By Luc Rinaldi
Ever wanted to revisit the days when the Mattamy Athletic Centre was called Maple Leaf Gardens or when the corner of Yonge and Gould Streets housed Sam The Record Man instead of a seemingly permanent construction site?
There’s an app for that.
Thanks to a new smartphone app called Toronto in Time, the city’s history – and a bit of Ryerson’s – is now available at your fingertips. Launched last week, the free Apple iOS and Android app is a legacy project of Toronto’s War of 1812 bicentennial commemoration, and tells the city’s story through a collection of historical anecdotes, places and photos.
Users can navigate through the app’s 150 stories, organized by date, theme and neighbourhood, on an interactive map or by following themed trails.
“It gives people a better sense of Toronto’s heritage, what makes Toronto tick,” said Sandra Shaul, project manager of the bicentennial commemoration. “It’s just a remarkable story.”
And, according to Shaul, there’s plenty of room for growth. While there are no formal plans to add any Ryerson-related stories, there is no shortage of history to explore at the school.
“There’s a lot of Ryerson’s campus that no longer exists,” said Curtis Sassur, a Ryerson archivist. “I’d like to see the history of all the buildings that are gone now.” The archway entrance to the RAC, for one, is what remains of the Toronto Normal School, Ontario’s first teacher training facility.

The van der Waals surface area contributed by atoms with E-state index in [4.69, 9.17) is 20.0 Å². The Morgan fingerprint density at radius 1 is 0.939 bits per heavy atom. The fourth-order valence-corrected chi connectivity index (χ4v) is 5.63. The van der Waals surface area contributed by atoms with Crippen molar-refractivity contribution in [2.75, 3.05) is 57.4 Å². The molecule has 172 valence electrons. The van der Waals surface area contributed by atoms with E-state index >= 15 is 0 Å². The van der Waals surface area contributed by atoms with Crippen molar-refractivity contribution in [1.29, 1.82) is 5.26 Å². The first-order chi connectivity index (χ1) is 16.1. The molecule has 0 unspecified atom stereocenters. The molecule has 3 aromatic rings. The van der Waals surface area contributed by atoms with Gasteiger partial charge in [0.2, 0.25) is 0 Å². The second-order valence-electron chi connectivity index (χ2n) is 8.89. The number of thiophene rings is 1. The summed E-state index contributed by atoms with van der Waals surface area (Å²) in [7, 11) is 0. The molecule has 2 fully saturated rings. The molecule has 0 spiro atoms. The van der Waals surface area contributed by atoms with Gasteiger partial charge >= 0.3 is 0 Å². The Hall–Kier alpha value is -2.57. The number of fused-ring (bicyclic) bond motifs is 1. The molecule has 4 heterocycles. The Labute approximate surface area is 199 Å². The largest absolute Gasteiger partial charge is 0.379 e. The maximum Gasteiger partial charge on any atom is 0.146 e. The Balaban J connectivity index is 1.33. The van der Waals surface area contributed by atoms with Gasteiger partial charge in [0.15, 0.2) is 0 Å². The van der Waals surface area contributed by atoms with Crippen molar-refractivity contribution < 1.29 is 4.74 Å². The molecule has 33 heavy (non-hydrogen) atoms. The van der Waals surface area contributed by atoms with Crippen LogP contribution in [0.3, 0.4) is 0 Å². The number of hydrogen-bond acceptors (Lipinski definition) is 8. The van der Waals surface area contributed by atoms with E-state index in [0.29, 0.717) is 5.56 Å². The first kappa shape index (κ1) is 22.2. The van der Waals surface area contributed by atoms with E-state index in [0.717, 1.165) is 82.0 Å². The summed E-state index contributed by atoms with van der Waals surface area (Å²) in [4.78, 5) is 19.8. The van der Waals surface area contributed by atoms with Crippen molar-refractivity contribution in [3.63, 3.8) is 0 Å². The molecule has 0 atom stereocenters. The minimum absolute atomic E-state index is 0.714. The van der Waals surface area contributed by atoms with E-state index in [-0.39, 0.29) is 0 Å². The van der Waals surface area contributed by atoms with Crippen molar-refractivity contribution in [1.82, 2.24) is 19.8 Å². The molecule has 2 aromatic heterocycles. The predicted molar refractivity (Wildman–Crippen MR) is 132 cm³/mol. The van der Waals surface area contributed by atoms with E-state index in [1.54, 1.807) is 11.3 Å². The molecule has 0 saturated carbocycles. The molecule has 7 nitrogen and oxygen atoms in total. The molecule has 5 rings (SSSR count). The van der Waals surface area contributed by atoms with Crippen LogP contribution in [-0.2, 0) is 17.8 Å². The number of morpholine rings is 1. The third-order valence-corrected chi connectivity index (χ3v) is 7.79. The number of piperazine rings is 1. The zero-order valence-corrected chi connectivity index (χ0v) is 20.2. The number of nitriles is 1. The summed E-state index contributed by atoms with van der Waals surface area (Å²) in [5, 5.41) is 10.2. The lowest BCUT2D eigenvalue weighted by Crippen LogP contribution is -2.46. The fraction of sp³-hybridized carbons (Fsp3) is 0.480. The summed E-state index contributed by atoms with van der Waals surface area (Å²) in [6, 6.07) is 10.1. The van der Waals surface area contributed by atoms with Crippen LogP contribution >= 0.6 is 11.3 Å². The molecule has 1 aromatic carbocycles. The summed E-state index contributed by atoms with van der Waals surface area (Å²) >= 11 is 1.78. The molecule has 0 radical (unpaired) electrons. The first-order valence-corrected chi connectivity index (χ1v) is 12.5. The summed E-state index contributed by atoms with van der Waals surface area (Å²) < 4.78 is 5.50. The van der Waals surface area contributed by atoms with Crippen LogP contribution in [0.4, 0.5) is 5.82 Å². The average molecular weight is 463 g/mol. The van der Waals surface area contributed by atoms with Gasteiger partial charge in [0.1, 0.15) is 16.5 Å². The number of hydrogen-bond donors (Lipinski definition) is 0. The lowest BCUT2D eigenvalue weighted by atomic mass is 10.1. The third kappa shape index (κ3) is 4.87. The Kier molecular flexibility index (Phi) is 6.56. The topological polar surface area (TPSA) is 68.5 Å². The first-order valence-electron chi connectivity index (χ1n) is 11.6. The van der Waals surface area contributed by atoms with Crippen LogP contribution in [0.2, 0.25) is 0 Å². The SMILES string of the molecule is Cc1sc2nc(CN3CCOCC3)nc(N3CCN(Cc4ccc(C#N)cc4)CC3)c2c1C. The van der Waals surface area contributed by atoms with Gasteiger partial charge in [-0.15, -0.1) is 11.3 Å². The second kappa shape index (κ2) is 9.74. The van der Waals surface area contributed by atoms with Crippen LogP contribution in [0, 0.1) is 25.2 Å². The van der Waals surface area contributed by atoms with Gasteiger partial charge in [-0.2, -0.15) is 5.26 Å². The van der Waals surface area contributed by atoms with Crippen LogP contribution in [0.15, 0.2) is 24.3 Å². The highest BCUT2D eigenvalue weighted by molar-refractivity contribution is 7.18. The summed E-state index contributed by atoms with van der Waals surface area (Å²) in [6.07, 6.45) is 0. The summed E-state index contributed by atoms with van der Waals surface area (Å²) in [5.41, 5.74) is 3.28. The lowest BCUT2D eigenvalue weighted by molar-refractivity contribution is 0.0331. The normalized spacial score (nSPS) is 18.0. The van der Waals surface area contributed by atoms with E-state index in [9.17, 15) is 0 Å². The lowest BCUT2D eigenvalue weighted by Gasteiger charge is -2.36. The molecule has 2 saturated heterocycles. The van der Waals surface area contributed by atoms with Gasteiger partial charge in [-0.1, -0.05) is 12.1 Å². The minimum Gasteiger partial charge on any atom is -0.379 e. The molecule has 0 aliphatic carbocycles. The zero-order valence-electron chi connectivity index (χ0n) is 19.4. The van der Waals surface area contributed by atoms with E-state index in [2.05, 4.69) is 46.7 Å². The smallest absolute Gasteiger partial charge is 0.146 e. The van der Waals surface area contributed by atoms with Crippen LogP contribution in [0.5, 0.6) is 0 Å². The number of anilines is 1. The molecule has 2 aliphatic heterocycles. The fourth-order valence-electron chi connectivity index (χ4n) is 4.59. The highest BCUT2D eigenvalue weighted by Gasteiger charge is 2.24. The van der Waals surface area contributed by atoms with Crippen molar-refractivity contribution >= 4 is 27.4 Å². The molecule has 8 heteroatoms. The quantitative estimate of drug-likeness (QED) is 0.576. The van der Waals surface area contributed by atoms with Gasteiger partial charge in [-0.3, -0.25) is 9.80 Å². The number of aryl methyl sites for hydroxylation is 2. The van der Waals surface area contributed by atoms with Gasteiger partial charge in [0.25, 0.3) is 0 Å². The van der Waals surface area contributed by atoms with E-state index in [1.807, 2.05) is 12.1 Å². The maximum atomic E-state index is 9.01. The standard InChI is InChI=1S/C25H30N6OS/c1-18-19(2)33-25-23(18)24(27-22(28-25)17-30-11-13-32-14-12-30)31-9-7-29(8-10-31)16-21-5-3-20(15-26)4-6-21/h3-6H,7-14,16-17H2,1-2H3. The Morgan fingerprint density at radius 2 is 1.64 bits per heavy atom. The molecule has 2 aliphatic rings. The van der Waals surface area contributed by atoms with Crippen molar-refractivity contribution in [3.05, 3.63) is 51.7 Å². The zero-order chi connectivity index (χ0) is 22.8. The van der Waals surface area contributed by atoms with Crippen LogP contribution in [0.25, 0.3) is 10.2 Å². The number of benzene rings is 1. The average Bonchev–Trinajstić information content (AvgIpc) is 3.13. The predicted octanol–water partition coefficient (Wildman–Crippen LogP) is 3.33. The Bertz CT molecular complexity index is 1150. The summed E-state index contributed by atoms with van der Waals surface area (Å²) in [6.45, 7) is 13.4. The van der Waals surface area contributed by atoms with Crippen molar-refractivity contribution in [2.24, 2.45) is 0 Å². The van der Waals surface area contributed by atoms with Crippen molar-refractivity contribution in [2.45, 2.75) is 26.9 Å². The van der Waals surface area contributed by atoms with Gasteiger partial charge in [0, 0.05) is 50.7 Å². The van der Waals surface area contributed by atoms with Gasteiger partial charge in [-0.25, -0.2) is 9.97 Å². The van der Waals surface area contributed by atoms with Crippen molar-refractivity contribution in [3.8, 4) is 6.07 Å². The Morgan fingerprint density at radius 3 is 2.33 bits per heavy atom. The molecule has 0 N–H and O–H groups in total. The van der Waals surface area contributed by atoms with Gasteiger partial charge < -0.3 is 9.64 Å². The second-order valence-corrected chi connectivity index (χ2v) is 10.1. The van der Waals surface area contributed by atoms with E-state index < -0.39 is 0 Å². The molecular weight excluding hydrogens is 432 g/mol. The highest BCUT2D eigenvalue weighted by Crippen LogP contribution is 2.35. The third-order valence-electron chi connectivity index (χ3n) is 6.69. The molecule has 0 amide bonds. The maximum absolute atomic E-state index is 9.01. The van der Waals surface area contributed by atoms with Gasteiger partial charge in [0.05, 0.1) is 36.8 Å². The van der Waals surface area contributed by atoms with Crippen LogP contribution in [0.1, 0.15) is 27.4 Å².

Despite the app’s appeal – a friendly interface and accessible content – Sassur raised concerns over the quality of its stories, pointing out that they all come from a single set of closed sources, without linking to all referenced resources.
“(The app) is a great resource,” Sassur added, “but it’s not a university academic level resource.”
He said, however, that he’s hoping the app will draw more people into actual archives to conduct more in-depth research.
“Students love working with the actual source material,” he said. “In this age of a glut of digital stuff, it’s an interesting change of pace for students to actually work with book and paper items,” said Sassur.
“The romance of that is never going to go away.”